Glacio-isostatic adjustment (GIA) and tectonic activity are important factors in the formation of marine terraces. Late Holocene wave-cut benches in the eastern part of the West Sea of Korea, also called the Yellow Sea, can be divided into two steps: 531 cm above sea level (ASL) for the upper bench (T2) and 464–481 cm ASL for the lower bench (T1). Sediments on the benches are classified into four units, and are interpreted to be beach deposits according to gravel shape, texture, and seaward inclination. The overlying sediment indicates that T2 was formed at approximately 530 cm ASL before 2900 yr BP, and T1 at approximately 460–480 cm ASL before 1520 yr BP. Late Holocene (4000–2000 yr BP) relative sea level (RSL) curves based on GIA models are inconsistent with the wave-cut bench elevations. Comparing T1 and T2 benches to the RSL curves of the West Sea, the upper and the lower benches were uplifted by approximately 5–8 m and 4–7 m, respectively. Although the area is several hundred kilometers away from plate boundaries, the high frequency of earthquakes in the West Sea may have induced the uplift of wave-cut benches during the last 2000 years. These indicate that the west coast of the Korean Peninsula (KP) should no longer be considered an area of subsidence, but be assigned to a regime of uplift during the late Holocene.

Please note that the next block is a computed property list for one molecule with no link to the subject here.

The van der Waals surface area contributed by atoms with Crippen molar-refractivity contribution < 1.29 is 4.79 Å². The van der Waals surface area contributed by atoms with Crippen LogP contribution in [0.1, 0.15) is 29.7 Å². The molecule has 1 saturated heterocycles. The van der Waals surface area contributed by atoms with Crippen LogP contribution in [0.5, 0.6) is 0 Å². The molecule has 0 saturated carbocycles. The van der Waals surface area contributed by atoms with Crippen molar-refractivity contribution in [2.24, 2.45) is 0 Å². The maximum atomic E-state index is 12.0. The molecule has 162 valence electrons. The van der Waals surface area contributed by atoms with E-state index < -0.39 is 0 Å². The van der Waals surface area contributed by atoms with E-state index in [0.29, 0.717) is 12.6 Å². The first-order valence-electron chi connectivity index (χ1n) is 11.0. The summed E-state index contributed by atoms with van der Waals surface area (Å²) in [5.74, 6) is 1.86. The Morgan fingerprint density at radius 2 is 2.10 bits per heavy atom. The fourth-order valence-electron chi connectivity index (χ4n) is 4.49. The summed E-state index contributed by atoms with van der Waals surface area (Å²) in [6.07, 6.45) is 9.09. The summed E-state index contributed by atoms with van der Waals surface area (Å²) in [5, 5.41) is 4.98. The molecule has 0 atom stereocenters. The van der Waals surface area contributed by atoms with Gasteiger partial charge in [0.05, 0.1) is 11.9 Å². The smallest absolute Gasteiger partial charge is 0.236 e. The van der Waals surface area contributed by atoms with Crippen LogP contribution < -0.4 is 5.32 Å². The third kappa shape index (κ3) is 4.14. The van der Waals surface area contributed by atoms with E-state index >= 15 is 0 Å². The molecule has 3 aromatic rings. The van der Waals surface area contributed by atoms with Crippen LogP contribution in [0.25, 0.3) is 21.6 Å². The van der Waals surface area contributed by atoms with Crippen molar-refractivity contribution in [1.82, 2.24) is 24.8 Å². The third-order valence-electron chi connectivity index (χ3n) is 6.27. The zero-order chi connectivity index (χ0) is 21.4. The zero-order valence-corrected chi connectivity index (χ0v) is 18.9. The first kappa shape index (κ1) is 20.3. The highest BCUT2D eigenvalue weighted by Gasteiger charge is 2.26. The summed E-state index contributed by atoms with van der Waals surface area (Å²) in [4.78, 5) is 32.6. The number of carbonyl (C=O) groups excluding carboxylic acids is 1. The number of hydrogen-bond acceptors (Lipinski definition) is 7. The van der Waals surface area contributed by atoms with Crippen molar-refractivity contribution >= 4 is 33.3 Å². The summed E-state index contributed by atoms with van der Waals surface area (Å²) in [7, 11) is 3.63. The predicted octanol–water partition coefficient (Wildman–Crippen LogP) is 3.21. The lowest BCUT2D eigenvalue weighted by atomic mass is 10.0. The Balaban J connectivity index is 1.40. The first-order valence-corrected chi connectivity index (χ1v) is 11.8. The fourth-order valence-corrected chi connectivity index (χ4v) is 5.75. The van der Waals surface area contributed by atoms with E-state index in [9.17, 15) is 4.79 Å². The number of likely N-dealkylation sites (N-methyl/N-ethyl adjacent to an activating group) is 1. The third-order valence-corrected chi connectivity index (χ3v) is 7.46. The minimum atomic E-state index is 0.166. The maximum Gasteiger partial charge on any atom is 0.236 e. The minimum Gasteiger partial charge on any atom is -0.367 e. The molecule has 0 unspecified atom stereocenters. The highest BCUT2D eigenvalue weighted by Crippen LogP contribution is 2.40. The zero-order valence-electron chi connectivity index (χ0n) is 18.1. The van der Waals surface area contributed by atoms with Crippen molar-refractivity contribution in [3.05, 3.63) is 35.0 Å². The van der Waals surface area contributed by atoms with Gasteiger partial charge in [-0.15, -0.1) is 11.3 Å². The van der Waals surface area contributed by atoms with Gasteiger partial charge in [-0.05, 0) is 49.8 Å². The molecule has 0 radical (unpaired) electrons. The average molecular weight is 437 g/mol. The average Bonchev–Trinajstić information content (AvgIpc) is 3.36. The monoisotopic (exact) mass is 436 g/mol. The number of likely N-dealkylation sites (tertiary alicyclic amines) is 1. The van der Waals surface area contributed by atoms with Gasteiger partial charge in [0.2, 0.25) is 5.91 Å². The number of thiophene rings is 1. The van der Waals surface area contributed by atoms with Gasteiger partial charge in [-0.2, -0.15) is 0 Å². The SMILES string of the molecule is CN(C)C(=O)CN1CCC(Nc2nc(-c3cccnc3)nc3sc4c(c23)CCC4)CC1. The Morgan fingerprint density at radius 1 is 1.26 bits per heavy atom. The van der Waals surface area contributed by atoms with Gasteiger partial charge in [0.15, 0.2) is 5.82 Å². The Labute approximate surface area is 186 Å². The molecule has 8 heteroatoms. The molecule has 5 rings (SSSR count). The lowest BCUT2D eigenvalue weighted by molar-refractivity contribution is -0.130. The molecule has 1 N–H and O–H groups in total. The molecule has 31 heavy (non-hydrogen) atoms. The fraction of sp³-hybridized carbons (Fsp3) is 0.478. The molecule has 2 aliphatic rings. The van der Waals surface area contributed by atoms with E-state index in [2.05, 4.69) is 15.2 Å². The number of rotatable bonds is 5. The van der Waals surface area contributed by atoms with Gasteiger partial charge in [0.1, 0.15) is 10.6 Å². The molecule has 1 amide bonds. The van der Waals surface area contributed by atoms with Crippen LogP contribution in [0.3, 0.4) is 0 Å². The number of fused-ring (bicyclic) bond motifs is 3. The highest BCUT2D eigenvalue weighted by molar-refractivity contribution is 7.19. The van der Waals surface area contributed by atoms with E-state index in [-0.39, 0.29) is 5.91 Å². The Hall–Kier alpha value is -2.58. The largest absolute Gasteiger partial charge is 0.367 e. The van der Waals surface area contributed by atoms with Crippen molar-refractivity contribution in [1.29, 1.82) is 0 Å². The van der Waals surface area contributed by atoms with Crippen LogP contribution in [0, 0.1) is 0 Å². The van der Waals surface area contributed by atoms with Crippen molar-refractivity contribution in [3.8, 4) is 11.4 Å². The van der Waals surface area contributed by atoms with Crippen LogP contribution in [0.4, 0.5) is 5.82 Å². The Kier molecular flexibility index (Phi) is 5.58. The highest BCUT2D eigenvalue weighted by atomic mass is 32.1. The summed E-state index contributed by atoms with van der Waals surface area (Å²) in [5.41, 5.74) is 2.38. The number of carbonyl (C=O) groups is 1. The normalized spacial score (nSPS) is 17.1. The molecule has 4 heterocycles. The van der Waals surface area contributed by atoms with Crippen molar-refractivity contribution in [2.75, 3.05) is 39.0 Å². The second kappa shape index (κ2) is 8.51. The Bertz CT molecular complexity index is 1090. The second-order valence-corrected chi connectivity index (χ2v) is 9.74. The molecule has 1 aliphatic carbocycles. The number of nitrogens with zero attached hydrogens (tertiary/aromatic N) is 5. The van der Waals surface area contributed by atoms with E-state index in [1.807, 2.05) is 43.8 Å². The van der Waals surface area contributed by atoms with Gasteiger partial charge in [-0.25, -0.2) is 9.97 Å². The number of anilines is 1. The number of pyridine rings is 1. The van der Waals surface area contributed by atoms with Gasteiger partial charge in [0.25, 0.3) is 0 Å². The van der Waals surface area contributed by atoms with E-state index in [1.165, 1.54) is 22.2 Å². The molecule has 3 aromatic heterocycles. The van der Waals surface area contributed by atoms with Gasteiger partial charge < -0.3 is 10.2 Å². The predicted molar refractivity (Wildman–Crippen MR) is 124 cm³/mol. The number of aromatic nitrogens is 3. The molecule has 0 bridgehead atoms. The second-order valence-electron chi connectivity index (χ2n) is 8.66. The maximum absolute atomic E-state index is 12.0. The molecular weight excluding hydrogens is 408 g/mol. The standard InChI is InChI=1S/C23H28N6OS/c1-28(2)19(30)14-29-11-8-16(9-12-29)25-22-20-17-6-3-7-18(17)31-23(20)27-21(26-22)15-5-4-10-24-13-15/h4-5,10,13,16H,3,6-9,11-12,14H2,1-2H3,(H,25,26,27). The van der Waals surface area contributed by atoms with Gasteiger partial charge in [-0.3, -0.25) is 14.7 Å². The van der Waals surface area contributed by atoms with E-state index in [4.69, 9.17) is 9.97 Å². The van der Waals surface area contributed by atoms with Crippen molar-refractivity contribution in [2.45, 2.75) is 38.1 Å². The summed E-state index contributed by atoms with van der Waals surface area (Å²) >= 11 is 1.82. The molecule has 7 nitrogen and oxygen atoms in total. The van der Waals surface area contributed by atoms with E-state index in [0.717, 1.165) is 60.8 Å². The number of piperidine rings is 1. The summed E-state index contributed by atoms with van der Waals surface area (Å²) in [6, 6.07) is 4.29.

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© 2019 China University of Geosciences (Beijing) and Peking University
All Science Journal Classification (ASJC) codes
- Earth and Planetary Sciences(all)